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  5. "היא לא אוהבת בוטנים."

"היא לא אוהבת בוטנים."

Translation:She does not like peanuts.

July 7, 2016



Is this pronounced בוֹטְנִים botnim or בוֹטָנִים botanim?


I have a question about that pronunciation. "בוטן" is spelled with the vowel "segol" (the 3 dots) below the "tet". It is pronounced bo-ten. (Using English pronunciation of the "e" as in "bed".) When a plural ending is added to a word, I didn't think that the spelling or pronunciation of the beginning part of the word changed, unlike when a prefix is added to a word. It sounds to me like the pronunciation is bo-te-NIM, with the "te" being said very quickly. Can any of our Hebrew speaking site managers please weigh in on this question?


"When a plural ending is added to a word, I didn't think that the spelling or pronunciation of the beginning part of the word changed, unlike when a prefix is added to a word."

I can't answer your specific question about בוטנ/ים (I asked the original question!), but I do know that the pronunciation of the beginning part of a word can sometimes change a lot in Hebrew when a plural ending is added:

"book" ספר séfer > ספרים sfarim

"room" חדר khéder > חדרים khadarim

"shop" חנות khanut > חנויות khanuyot

"city" עיר ir > ערים arim

"pencil" עיפרון iparon > עפרונות efronot

Most of these changes are regular and make sense once you get used to the rules and learn enough Hebrew words that follow them, I've found.


There are historical reasons for this and other similar phenomena (see shwmae's excellent comment).

You can see the segol doing that often, it has developed in many places to replace a very short vowel which was apparently difficult to hold on to.

So yes, you should be aware that this exists. It can happen with any change - single vs. plural, conjugation, construct state etc.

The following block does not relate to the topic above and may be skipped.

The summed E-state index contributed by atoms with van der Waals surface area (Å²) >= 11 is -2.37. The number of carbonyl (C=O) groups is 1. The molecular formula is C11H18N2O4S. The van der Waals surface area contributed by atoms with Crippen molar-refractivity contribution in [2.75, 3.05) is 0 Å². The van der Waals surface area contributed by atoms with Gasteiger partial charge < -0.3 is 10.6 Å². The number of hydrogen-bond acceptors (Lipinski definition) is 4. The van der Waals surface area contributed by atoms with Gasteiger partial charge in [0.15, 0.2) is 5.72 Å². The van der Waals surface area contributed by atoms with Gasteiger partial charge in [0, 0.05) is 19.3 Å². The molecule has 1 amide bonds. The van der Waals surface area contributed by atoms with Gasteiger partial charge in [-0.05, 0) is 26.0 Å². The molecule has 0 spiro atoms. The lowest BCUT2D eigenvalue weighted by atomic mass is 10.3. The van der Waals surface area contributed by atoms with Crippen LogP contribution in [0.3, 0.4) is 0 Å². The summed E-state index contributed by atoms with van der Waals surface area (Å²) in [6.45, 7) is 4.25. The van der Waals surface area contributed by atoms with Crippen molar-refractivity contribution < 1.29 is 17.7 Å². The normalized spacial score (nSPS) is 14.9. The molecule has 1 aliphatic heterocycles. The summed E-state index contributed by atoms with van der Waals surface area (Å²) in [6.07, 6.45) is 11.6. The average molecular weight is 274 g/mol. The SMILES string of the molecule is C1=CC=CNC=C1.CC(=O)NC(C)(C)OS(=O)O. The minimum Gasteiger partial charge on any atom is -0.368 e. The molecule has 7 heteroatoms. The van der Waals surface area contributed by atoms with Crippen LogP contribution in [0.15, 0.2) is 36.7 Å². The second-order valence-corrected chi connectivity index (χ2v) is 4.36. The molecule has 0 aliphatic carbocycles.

hi lo ohevet botnim


Although בֹּ֫טֶן peanut looks like a segolate like אֹ֫כֶל food, קֹ֫דֶשׁ holiness or שֹׁ֫רֶשׁ root, it does not change its word stem, but only closes its first syllable: בׇּטְנִים [botnim]


We could't i put 'she dosn't like...' instead of she does not like...' why was it called wrong?


No, nuts are אֶגוֹזִים. Peanuts are't even nuts, they are legumes. Historically its name was used for the pistachio, another seed fruit.


As in Genesis 43:11:

וַיֹּ֨אמֶר אֲלֵהֶ֜ם יִשְׂרָאֵ֣ל אֲבִיהֶ֗ם אִם־כֵּ֣ן׀ אֵפוֹא֮ זֹ֣את עֲשׂוּ֒ קְח֞וּ מִזִּמְרַ֤ת הָאָ֙רֶץ֙ בִּכְלֵיכֶ֔ם וְהוֹרִ֥ידוּ לָאִ֖ישׁ מִנְחָ֑ה מְעַ֤ט צֳרִי֙ וּמְעַ֣ט דְּבַ֔שׁ נְכֹ֣את וָלֹ֔ט בָּטְנִ֖ים וּשְׁקֵדִֽים׃

And their father Israel said to them, “If it must be so, then do this: Take some of the best fruits of the land in your vessels and carry down a present for the man—a little balm and a little honey, spices and myrrh, pistachio nuts and almonds.


Why is "she don't like peanuts" wrong?


Because that is incorrect English. She doesn't, not she don't.


But its how native English speakers talk. Also, this isn't an English module - so it should be more lenient, especially since a good majority of native English speakers would use such a phrase.


Well, it would be quite difficult to train the software in all eventualities of non-standard dialects, someone has to enter this manually! And where are the limits, in a Ow, eez ye-ooa san, is e? Wal, fewd dan y' de-ooty bawmz a mather should, eed now bettern to spawl a pore gel's flahrzn than ran awy atbaht pyin. Will ye-oo py me f'them?-style Cockney?


Fair enough. However for this question there was a word bank, and it had both "doesn't" and "don't".


Well, I think the word bank collects the word forms it finds in the sentences of the whole course and mixes some of them into the actual choice in order to make it more difficult to choose the right ones. If you type freely, it is more accepting of typos which are unknown words for it, but you change it to a word form it knows, but which is not in its base for the actual sentence, it rather thinks that gave a wrong answer. Programmable machine logic is different from fuzzy human logic.

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